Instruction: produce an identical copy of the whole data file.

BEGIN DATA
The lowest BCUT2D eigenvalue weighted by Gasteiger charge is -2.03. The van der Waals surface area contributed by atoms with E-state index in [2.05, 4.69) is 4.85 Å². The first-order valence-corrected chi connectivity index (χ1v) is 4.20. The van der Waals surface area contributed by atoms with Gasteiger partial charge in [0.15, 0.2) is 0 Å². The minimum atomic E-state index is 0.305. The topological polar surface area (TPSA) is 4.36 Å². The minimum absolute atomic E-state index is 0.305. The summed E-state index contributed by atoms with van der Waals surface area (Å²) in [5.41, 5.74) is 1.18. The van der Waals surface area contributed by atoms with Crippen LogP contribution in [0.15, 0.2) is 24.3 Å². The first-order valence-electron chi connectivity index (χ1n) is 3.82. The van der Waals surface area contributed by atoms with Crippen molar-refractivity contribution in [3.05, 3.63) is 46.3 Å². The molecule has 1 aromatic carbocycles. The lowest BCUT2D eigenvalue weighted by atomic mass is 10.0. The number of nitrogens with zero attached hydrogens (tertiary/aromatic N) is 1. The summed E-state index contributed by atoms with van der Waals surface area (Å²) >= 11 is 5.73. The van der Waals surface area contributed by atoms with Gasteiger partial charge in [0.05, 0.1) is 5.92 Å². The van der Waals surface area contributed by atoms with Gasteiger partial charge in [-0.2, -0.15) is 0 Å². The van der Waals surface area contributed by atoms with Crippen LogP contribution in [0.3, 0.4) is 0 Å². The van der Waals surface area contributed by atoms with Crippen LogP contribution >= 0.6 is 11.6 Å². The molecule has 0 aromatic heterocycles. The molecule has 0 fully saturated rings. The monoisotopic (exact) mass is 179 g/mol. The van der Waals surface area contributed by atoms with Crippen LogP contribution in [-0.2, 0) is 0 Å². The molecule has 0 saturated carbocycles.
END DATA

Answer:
The lowest BCUT2D eigenvalue weighted by Gasteiger charge is -2.03. The van der Waals surface area contributed by atoms with E-state index in [2.05, 4.69) is 4.85 Å². The first-order valence-corrected chi connectivity index (χ1v) is 4.20. The van der Waals surface area contributed by atoms with Gasteiger partial charge in [0.15, 0.2) is 0 Å². The minimum atomic E-state index is 0.305. The topological polar surface area (TPSA) is 4.36 Å². The minimum absolute atomic E-state index is 0.305. The summed E-state index contributed by atoms with van der Waals surface area (Å²) in [5.41, 5.74) is 1.18. The van der Waals surface area contributed by atoms with Crippen LogP contribution in [0.15, 0.2) is 24.3 Å². The first-order valence-electron chi connectivity index (χ1n) is 3.82. The van der Waals surface area contributed by atoms with Crippen molar-refractivity contribution in [3.05, 3.63) is 46.3 Å². The molecule has 1 aromatic carbocycles. The lowest BCUT2D eigenvalue weighted by atomic mass is 10.0. The number of nitrogens with zero attached hydrogens (tertiary/aromatic N) is 1. The summed E-state index contributed by atoms with van der Waals surface area (Å²) >= 11 is 5.73. The van der Waals surface area contributed by atoms with Gasteiger partial charge in [0.05, 0.1) is 5.92 Å². The van der Waals surface area contributed by atoms with Gasteiger partial charge in [-0.2, -0.15) is 0 Å². The van der Waals surface area contributed by atoms with Crippen LogP contribution in [0.3, 0.4) is 0 Å². The van der Waals surface area contributed by atoms with Crippen LogP contribution >= 0.6 is 11.6 Å². The molecule has 0 aromatic heterocycles. The molecule has 0 fully saturated rings. The monoisotopic (exact) mass is 179 g/mol. The van der Waals surface area contributed by atoms with Crippen LogP contribution in [-0.2, 0) is 0 Å². The molecule has 0 saturated carbocycles.